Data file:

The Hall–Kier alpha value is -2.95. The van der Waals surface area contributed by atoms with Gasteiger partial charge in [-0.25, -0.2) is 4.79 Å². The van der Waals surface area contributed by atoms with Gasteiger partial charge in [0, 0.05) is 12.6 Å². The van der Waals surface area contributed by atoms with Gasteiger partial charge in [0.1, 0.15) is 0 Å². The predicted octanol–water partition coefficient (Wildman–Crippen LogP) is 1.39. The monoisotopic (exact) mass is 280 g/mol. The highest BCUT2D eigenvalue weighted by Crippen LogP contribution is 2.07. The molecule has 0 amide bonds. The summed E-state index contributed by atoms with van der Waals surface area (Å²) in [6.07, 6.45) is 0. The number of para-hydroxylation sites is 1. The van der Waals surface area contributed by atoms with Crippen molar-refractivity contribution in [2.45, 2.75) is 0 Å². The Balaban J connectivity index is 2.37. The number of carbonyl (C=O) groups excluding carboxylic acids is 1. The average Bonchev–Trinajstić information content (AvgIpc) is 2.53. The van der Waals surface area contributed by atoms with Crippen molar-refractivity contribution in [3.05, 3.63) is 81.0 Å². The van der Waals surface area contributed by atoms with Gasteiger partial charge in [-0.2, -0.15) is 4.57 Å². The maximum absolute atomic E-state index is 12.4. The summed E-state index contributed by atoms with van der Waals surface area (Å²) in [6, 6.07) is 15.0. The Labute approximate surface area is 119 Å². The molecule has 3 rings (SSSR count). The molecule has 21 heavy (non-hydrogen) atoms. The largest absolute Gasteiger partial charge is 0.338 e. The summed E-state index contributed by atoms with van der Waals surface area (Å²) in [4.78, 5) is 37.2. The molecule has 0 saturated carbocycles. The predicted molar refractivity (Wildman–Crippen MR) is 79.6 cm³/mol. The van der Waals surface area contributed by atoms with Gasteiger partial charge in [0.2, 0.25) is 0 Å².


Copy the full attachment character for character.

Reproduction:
The Hall–Kier alpha value is -2.95. The van der Waals surface area contributed by atoms with Gasteiger partial charge in [-0.25, -0.2) is 4.79 Å². The van der Waals surface area contributed by atoms with Gasteiger partial charge in [0, 0.05) is 12.6 Å². The van der Waals surface area contributed by atoms with Gasteiger partial charge in [0.1, 0.15) is 0 Å². The predicted octanol–water partition coefficient (Wildman–Crippen LogP) is 1.39. The monoisotopic (exact) mass is 280 g/mol. The highest BCUT2D eigenvalue weighted by Crippen LogP contribution is 2.07. The molecule has 0 amide bonds. The summed E-state index contributed by atoms with van der Waals surface area (Å²) in [6.07, 6.45) is 0. The number of para-hydroxylation sites is 1. The van der Waals surface area contributed by atoms with Crippen molar-refractivity contribution in [2.45, 2.75) is 0 Å². The Balaban J connectivity index is 2.37. The number of carbonyl (C=O) groups excluding carboxylic acids is 1. The average Bonchev–Trinajstić information content (AvgIpc) is 2.53. The van der Waals surface area contributed by atoms with Crippen molar-refractivity contribution in [3.05, 3.63) is 81.0 Å². The van der Waals surface area contributed by atoms with Gasteiger partial charge in [-0.2, -0.15) is 4.57 Å². The maximum absolute atomic E-state index is 12.4. The summed E-state index contributed by atoms with van der Waals surface area (Å²) in [6, 6.07) is 15.0. The Labute approximate surface area is 119 Å². The molecule has 3 rings (SSSR count). The molecule has 21 heavy (non-hydrogen) atoms. The largest absolute Gasteiger partial charge is 0.338 e. The summed E-state index contributed by atoms with van der Waals surface area (Å²) in [4.78, 5) is 37.2. The molecule has 0 saturated carbocycles. The predicted molar refractivity (Wildman–Crippen MR) is 79.6 cm³/mol. The van der Waals surface area contributed by atoms with Gasteiger partial charge in [0.2, 0.25) is 0 Å².